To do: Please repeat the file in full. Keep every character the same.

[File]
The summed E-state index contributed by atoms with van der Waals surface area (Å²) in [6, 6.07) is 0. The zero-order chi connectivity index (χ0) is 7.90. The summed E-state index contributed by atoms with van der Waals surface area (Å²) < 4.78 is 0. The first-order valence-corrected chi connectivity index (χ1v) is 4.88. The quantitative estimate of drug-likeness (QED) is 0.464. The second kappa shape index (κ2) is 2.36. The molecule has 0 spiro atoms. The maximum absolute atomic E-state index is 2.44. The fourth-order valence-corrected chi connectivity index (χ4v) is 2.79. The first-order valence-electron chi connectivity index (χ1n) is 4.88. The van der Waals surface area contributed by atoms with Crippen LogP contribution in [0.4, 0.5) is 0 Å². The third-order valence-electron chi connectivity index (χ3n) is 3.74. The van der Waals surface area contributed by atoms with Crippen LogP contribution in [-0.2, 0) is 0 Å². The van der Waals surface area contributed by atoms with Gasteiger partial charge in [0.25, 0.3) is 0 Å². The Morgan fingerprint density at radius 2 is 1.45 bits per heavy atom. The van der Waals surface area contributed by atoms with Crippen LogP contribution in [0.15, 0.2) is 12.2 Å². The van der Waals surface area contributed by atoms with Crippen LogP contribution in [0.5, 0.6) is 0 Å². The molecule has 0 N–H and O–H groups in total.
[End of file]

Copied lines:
The summed E-state index contributed by atoms with van der Waals surface area (Å²) in [6, 6.07) is 0. The zero-order chi connectivity index (χ0) is 7.90. The summed E-state index contributed by atoms with van der Waals surface area (Å²) < 4.78 is 0. The first-order valence-corrected chi connectivity index (χ1v) is 4.88. The quantitative estimate of drug-likeness (QED) is 0.464. The second kappa shape index (κ2) is 2.36. The molecule has 0 spiro atoms. The maximum absolute atomic E-state index is 2.44. The fourth-order valence-corrected chi connectivity index (χ4v) is 2.79. The first-order valence-electron chi connectivity index (χ1n) is 4.88. The van der Waals surface area contributed by atoms with Crippen LogP contribution in [0.4, 0.5) is 0 Å². The third-order valence-electron chi connectivity index (χ3n) is 3.74. The van der Waals surface area contributed by atoms with Crippen LogP contribution in [-0.2, 0) is 0 Å². The van der Waals surface area contributed by atoms with Gasteiger partial charge in [0.25, 0.3) is 0 Å². The Morgan fingerprint density at radius 2 is 1.45 bits per heavy atom. The van der Waals surface area contributed by atoms with Crippen LogP contribution in [0.15, 0.2) is 12.2 Å². The van der Waals surface area contributed by atoms with Crippen LogP contribution in [0.5, 0.6) is 0 Å². The molecule has 0 N–H and O–H groups in total.